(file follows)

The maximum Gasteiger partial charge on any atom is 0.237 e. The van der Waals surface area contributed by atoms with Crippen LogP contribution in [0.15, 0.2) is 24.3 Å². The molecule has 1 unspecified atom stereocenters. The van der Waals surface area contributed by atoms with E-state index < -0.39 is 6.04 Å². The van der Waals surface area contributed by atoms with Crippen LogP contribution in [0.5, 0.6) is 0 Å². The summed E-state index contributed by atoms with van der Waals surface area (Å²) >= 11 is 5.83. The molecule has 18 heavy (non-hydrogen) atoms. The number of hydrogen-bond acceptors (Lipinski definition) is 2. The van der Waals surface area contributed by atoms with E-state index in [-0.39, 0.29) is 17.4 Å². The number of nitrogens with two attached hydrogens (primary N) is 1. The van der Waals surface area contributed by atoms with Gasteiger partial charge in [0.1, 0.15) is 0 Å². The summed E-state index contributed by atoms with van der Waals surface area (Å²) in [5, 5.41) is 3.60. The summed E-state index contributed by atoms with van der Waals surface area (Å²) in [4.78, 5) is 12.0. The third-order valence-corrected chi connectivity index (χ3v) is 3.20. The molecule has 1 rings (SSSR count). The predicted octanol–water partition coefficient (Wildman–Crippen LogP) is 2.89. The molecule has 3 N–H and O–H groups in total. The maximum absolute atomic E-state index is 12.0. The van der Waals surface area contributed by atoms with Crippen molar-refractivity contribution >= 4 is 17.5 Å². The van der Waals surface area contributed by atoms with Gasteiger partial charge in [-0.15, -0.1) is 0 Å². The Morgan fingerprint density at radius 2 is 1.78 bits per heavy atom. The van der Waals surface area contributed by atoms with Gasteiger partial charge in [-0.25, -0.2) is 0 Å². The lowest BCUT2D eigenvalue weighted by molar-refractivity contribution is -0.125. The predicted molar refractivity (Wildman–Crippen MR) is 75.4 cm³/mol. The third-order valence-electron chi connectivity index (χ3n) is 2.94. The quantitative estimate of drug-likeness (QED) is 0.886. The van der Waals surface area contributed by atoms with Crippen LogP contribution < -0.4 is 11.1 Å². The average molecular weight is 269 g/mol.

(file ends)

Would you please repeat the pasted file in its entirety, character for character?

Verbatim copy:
The maximum Gasteiger partial charge on any atom is 0.237 e. The van der Waals surface area contributed by atoms with Crippen LogP contribution in [0.15, 0.2) is 24.3 Å². The molecule has 1 unspecified atom stereocenters. The van der Waals surface area contributed by atoms with E-state index < -0.39 is 6.04 Å². The van der Waals surface area contributed by atoms with Crippen LogP contribution in [0.5, 0.6) is 0 Å². The summed E-state index contributed by atoms with van der Waals surface area (Å²) >= 11 is 5.83. The molecule has 18 heavy (non-hydrogen) atoms. The number of hydrogen-bond acceptors (Lipinski definition) is 2. The van der Waals surface area contributed by atoms with E-state index in [-0.39, 0.29) is 17.4 Å². The number of nitrogens with two attached hydrogens (primary N) is 1. The van der Waals surface area contributed by atoms with Gasteiger partial charge in [0.1, 0.15) is 0 Å². The summed E-state index contributed by atoms with van der Waals surface area (Å²) in [5, 5.41) is 3.60. The summed E-state index contributed by atoms with van der Waals surface area (Å²) in [4.78, 5) is 12.0. The third-order valence-corrected chi connectivity index (χ3v) is 3.20. The molecule has 1 rings (SSSR count). The predicted octanol–water partition coefficient (Wildman–Crippen LogP) is 2.89. The molecule has 3 N–H and O–H groups in total. The maximum absolute atomic E-state index is 12.0. The van der Waals surface area contributed by atoms with Crippen molar-refractivity contribution >= 4 is 17.5 Å². The van der Waals surface area contributed by atoms with Gasteiger partial charge in [-0.15, -0.1) is 0 Å². The Morgan fingerprint density at radius 2 is 1.78 bits per heavy atom. The van der Waals surface area contributed by atoms with Gasteiger partial charge in [-0.25, -0.2) is 0 Å². The lowest BCUT2D eigenvalue weighted by molar-refractivity contribution is -0.125. The predicted molar refractivity (Wildman–Crippen MR) is 75.4 cm³/mol. The third-order valence-electron chi connectivity index (χ3n) is 2.94. The quantitative estimate of drug-likeness (QED) is 0.886. The van der Waals surface area contributed by atoms with Crippen LogP contribution < -0.4 is 11.1 Å². The average molecular weight is 269 g/mol.